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PAGO PAGO, American Samoa (April 19, 1998 - Samoa News)---The "illegal" aliens who were granted amnesty to remain in American Samoa by Governor Tauese Sunia, but then failed to get Immigration Board approval, do not face any immediate threat of deportation, according to the Immigration Board Chairman Taligalu Sagale.

Last year, the High Court stated that the 2,391 amnesty applicants cleared by Tauese did not have legal residency, because the Governor did not have the legal authority to give it to them, and would not have that status until they received approval from the Immigration Board.

The Immigration Board established a December 19th deadline for the 2,391 amnesty applicants to appear before the Board for reconsideration, and then extended the deadline to January 30th.

Less than half the amnesty applicants went through the Board and were given either final approval or conditional approval.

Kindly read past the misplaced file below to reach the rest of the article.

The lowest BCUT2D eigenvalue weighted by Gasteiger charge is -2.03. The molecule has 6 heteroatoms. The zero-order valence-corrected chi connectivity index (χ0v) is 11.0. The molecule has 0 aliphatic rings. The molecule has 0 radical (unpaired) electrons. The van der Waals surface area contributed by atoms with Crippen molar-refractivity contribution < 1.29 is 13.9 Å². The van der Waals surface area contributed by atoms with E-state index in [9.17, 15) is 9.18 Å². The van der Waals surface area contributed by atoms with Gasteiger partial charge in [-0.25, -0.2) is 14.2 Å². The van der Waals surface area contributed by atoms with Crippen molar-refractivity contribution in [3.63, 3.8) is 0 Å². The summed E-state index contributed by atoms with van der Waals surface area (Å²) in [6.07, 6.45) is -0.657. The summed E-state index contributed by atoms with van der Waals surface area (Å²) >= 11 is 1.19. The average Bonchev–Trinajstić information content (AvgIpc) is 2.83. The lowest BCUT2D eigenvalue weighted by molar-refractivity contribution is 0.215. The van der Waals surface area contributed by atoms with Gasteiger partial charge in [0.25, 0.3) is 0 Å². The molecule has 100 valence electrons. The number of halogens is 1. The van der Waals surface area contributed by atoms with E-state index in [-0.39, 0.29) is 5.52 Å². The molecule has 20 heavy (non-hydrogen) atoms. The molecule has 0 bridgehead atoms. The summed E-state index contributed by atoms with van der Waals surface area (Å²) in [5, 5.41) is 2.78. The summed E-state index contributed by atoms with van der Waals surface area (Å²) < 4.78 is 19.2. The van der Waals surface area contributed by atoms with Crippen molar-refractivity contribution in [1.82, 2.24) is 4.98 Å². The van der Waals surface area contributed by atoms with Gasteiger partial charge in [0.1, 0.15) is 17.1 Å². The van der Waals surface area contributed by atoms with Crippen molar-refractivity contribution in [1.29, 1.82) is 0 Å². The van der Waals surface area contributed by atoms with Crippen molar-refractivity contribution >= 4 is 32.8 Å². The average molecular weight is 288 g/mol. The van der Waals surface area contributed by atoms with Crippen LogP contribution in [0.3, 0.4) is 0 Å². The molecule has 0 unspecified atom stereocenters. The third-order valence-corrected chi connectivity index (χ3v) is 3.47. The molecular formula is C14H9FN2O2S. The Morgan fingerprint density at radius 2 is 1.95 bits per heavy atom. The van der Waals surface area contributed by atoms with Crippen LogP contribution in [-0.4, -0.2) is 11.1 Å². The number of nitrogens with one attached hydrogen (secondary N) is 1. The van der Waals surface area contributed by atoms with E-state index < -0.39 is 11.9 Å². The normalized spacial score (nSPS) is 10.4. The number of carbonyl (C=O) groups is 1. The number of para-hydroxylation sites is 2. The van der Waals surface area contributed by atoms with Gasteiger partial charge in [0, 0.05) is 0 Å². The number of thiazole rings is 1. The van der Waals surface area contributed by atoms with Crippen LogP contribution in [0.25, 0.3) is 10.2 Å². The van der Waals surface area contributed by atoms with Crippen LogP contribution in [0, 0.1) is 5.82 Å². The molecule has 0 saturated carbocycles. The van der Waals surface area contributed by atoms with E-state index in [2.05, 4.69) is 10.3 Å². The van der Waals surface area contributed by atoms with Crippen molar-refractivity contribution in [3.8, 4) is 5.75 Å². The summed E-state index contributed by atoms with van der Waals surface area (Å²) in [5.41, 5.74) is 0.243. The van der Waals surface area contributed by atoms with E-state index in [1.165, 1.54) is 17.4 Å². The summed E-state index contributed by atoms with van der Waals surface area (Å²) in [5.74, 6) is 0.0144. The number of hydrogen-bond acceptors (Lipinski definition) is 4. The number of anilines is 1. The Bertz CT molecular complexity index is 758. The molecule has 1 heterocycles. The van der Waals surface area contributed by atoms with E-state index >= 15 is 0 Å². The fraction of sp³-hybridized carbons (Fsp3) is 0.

To get the final approval, some applicants must still meet some of the requirements, such as paying the full immigration bond and obtaining police and medical reports.

That leaves more than 1,000 amnesty applicants in limbo, and potentially subject to deportation. But Sagale said that there are no plans to deport those people. He said the Immigration Board will be meeting soon to consider reopening the amnesty files to allow the foreigners to appear before the Board for reconsideration.

Sagale said that the Board will be seeking a legal opinion from the Attorney General's Office to determine how to proceed. But in the meantime, he urged the amnesty recipients to come forward and clear their records.

Stories from the SAMOA NEWS, American Samoa's daily newspaper, may not be republished without permission. To contact the publisher, send e-mail to

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